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Clark v. Piccillo

Decided: June 18, 1962.

JUDSON H. CLARK, PLAINTIFF-APPELLANT,
v.
PAUL PICCILLO AND ACME FAST FREIGHT, INC., DEFENDANTS-RESPONDENTS



Conford, Gaulkin and Kilkenny. The opinion of the court was delivered by Kilkenny, J.A.D.

Kilkenny

Trial of plaintiff's personal injury negligence action in the Superior Court, Law Division, resulted in a jury verdict in favor of the defendants of no cause for action. Plaintiff's motion for a new trial having been denied and judgment having been entered on the basis of the jury's verdict, plaintiff appealed.

On December 27, 1957 the plaintiff, then and for about eight years prior thereto in the employ of Amboy Express Co., drove a tractor-trailer of his employer to a freight depot of the defendant, Acme Fast Freight, Inc., located in Bound Brook, New Jersey, for the purpose of delivering some portable radios boxed in cartons and some rugs, one of which weighed approximately 700 pounds. This large rug was lying on the floor of the trailer near its left side, as one looked into the trailer from the rear, and the front end of the rug, nearest the cab of the trailer, was imbedded to the extent of one foot or more under the radios which were stacked in the trailer on top of the rug at that point. The plaintiff, who was assisted in unloading the trailer by Robert Eden and the defendant, Paul Piccillo, employees of Acme, first removed the smaller rugs or miscellaneous items which were on the right side of the trailer, as one looked in from the rear. It was thereafter, when plaintiff, Eden and Piccillo were engaged in their joint effort to remove the large rug from the trailer, that the incident arose which gave rise to plaintiff's claim against the defendants.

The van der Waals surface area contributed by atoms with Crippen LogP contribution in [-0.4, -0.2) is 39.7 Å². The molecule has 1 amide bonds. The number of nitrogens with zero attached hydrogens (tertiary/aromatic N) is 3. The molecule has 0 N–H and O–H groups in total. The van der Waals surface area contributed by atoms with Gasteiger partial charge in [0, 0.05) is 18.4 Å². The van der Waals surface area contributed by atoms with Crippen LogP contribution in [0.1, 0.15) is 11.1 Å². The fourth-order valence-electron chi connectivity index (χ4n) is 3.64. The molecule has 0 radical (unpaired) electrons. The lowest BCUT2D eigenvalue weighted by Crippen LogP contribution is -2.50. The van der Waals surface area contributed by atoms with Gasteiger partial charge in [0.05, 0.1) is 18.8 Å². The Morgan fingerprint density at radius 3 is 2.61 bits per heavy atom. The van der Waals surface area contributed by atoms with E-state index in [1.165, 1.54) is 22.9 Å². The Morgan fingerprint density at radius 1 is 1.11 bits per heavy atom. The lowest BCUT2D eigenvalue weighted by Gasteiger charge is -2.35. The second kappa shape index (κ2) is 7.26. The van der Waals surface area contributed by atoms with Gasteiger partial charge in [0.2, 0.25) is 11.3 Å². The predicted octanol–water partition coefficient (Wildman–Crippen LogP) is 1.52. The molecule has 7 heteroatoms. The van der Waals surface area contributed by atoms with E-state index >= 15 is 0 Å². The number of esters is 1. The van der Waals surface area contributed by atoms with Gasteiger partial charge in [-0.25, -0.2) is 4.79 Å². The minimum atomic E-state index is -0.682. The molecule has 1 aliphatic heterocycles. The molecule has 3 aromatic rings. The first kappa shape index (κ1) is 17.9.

Since no testimony was offered on behalf of the defendants, who chose to rest their case after the plaintiff had concluded the presentation of his evidence and defendants' motion for a dismissal had been denied, the only testimony descriptive of the accident came from the lips of the plaintiff. He testified as follows: